As we usher wider arrays of composers into our concerts and classrooms, this dual approach only exacerbates the exclusionary practices that suppressed nonwhite and nonmale composers in the first place. When we say, “Tonight, you’ll be hearing symphonies by Brahms and Edmond Dédé,” we’re linguistically treating the former as being on a different plane than the latter, a difference originally created by centuries of systematic prejudice, exclusion, sexism, and racism. (Dédé was a freeborn Creole composer whose music packed concert halls in Europe and America in the mid-19th century.)
Edmond Dédé was a black guy from New Orleans who enjoyed a reasonable career on the conducting side in France in the late 19th Century, although it’s misleading to say he packed concert halls as a composer. It’s more like every few decades somebody in New Orleans would put on a concert of his pieces as a show of civic pride by the creole of color community.
More to the point, interest in Dédé at present seems negligible. I can’t find a YouTube video about him or of his music with even 2,000 views. There are countless 19th century composers who were fine talents but who are forgotten today.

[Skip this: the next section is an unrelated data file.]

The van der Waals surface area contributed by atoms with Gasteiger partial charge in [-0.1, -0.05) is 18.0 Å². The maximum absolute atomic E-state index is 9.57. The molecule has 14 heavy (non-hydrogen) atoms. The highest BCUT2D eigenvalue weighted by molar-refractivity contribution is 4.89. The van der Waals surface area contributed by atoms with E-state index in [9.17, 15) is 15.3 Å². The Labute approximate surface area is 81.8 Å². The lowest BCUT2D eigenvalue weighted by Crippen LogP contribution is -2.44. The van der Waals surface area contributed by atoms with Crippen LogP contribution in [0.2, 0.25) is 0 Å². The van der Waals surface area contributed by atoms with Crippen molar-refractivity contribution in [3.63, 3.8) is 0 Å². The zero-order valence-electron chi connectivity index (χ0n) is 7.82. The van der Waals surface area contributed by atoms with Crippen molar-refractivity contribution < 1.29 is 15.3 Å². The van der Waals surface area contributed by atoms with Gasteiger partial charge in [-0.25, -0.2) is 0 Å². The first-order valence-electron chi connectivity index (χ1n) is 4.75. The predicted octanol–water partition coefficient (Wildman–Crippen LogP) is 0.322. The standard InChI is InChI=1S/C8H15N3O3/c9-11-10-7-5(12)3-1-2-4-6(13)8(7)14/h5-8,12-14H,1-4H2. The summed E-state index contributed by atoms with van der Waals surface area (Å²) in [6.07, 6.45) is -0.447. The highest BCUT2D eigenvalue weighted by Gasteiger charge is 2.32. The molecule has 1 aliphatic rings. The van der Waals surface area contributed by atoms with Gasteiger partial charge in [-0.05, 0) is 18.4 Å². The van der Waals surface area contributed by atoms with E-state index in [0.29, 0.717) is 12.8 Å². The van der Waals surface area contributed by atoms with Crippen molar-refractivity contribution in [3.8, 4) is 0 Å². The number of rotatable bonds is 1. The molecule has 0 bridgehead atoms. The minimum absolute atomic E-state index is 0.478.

In contrast, the most popular Brahms video on YouTube has 7 million views.
I would imagine Dede felt Brahms was a much better composer than him.
The hierarchy of classical music composers isn’t actually a conspiracy, it’s based on who the greats think was great. As I wrote in my 2003 review of Charles Murray’s Human Accomplishment:
The best single confirmation of Beethoven’s greatness might be Brahms’s explanation of why he spent decades fussing before finally unveiling his First Symphony: “You have no idea how it feels for someone like me to hear behind him the tramp of a giant like Beethoven.”
Back to Slate: